During these uncertain days of lockdown, there is no better way to keep your spirits up by reading and reciting the beautiful works of the National Bard, Rabbie Burns. Burns works are so ingrained in Scottish life most children will have a favourite Burns poem by the time they leave Primary school. We have been asking around our office and finding out our staffs favourite Burns poems.
Angela, Customer Services - Favourite Poem - Tam O' Shanter
Angela, our customer services stalwart is a huge fan of the terrifying, and at times humorous Tam O' Shanter. The poem is about the loveable hero Tam, who spends his hours at the local tavern, ignoring his long suffering wife Kate. He finally learns his lesson when he is chased home by witches, who have gathered to listen to the devils pipes at the Old Kirk in Alloway.
Tam O 'Shanter 1st verse
Ben, Stock Ordering and Warehouse - Favourite Poem - To A Mouse
Ben, head of stock ordering and warehouse, loves the poem "To a mouse". Ben learned the poem at a young age and recited it to the rest of his school in his younger days. The poem itself is Burns lamenting destroying the home of a field mouse with his plough. He apologises to the mouse and more broadly for mans tyranny in nature.
To a mouse 1st verse
O, what a panic's in thy breastie!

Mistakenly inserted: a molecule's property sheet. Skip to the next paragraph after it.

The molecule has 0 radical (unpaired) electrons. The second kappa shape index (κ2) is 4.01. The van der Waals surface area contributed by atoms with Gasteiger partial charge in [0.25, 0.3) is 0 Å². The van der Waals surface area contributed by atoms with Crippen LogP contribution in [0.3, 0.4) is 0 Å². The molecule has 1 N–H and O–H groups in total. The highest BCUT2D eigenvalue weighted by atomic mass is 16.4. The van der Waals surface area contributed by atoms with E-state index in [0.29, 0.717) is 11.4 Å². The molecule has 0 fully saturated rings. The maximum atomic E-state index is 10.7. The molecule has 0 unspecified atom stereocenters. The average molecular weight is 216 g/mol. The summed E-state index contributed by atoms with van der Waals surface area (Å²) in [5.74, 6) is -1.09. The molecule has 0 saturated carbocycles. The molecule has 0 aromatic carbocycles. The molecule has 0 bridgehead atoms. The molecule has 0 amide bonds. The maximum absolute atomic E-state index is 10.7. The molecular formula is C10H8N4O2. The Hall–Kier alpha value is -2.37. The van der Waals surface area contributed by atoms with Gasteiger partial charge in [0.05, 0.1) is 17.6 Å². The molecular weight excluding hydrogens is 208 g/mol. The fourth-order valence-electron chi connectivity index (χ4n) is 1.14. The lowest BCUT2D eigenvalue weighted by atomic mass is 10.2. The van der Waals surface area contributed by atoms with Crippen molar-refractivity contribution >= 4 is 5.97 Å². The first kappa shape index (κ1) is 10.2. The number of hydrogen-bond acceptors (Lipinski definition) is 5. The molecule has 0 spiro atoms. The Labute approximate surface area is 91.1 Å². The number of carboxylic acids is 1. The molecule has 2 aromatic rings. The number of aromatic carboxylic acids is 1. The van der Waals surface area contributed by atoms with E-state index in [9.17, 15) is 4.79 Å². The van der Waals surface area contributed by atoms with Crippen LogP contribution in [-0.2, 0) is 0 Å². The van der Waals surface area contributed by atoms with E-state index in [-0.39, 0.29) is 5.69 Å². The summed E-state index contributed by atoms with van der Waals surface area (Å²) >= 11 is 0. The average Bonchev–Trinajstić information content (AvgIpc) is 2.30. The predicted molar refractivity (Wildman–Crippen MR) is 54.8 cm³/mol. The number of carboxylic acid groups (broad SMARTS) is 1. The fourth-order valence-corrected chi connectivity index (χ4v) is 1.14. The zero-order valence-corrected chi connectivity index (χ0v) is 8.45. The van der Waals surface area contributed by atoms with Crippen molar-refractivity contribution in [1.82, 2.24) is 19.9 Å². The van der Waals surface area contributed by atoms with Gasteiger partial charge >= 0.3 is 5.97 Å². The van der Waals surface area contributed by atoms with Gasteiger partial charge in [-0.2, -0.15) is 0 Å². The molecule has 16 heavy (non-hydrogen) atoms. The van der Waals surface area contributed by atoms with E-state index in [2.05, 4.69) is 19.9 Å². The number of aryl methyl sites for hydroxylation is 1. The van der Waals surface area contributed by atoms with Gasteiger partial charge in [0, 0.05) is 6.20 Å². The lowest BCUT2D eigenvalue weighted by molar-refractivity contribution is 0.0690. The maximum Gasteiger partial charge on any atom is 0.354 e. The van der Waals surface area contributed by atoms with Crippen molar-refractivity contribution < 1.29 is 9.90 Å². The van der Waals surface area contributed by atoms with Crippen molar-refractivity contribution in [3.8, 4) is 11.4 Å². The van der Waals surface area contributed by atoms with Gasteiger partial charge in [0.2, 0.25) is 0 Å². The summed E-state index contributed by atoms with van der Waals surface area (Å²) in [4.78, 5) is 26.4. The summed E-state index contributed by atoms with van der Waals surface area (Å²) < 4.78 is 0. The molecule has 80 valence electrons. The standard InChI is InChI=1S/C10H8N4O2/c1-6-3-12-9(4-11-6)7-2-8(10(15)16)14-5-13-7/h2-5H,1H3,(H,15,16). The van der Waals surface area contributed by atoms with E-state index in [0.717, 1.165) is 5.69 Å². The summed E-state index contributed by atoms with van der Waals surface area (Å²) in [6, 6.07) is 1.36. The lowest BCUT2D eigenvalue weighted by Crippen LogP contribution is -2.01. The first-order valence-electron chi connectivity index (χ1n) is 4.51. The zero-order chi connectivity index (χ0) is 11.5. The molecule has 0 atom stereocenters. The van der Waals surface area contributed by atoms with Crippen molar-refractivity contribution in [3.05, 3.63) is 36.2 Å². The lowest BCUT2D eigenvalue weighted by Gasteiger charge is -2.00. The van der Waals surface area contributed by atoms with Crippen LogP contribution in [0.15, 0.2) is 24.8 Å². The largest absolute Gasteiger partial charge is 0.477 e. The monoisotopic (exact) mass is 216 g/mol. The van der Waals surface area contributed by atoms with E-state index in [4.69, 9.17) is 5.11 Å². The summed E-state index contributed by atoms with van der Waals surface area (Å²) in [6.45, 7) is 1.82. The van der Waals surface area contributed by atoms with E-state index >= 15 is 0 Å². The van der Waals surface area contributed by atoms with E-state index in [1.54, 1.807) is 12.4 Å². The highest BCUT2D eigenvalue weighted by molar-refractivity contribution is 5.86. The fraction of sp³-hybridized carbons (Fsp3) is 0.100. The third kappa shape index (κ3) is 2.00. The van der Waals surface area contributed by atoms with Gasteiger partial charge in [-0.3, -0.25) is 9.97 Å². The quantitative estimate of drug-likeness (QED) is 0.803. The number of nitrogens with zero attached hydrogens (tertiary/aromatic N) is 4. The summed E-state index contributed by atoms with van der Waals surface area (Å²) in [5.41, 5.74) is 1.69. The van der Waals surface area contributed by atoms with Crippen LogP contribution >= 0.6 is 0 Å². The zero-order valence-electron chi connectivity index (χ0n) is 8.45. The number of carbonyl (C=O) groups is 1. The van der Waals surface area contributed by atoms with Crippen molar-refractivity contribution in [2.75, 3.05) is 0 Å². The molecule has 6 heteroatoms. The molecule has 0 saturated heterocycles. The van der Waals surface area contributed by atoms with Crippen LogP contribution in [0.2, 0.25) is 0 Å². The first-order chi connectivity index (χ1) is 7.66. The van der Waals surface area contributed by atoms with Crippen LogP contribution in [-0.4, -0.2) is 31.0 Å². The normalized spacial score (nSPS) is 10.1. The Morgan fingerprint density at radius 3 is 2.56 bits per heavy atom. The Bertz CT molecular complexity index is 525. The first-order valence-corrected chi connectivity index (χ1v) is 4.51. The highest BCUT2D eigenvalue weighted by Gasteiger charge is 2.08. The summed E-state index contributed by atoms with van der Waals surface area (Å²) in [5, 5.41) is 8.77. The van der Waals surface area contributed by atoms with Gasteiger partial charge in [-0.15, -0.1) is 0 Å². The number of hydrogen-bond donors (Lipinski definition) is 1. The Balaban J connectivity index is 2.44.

Thou need na start awa sae hasty,
Wi' bickering brattle!
I wad be laith to rin an' chase thee,
Wi' murd'ring pattle!
Mike, Pick and Pack - Favourite Poem - A Red, Red Rose
When Mike isn't hard at work, picking and packing orders in the warehouse, he loves nothing more than reciting "A Red, Red Rose" to his long line of lady friends. The poem is a declaration of intense love with Burns comparing his love to a red red rose and insisting his love will last forever.
A Red, Red Rose
Sonny, Warehouse Manager - Favourite Poem - To A Haggis
Sonny, our long suffering warehouse manager, loves the poem "To A haggis" as he loves reciting this on Burns Night. Burns wrote this poem in appreciation of his favourite food and it is generally recited first on Burns night before the haggis is cut.
To a Haggis (translated)
Great chieftain of the sausage race!
Above them all you take your place,
Stomach, tripe, or intestines:
Well are you worthy of a grace
As long as my arm.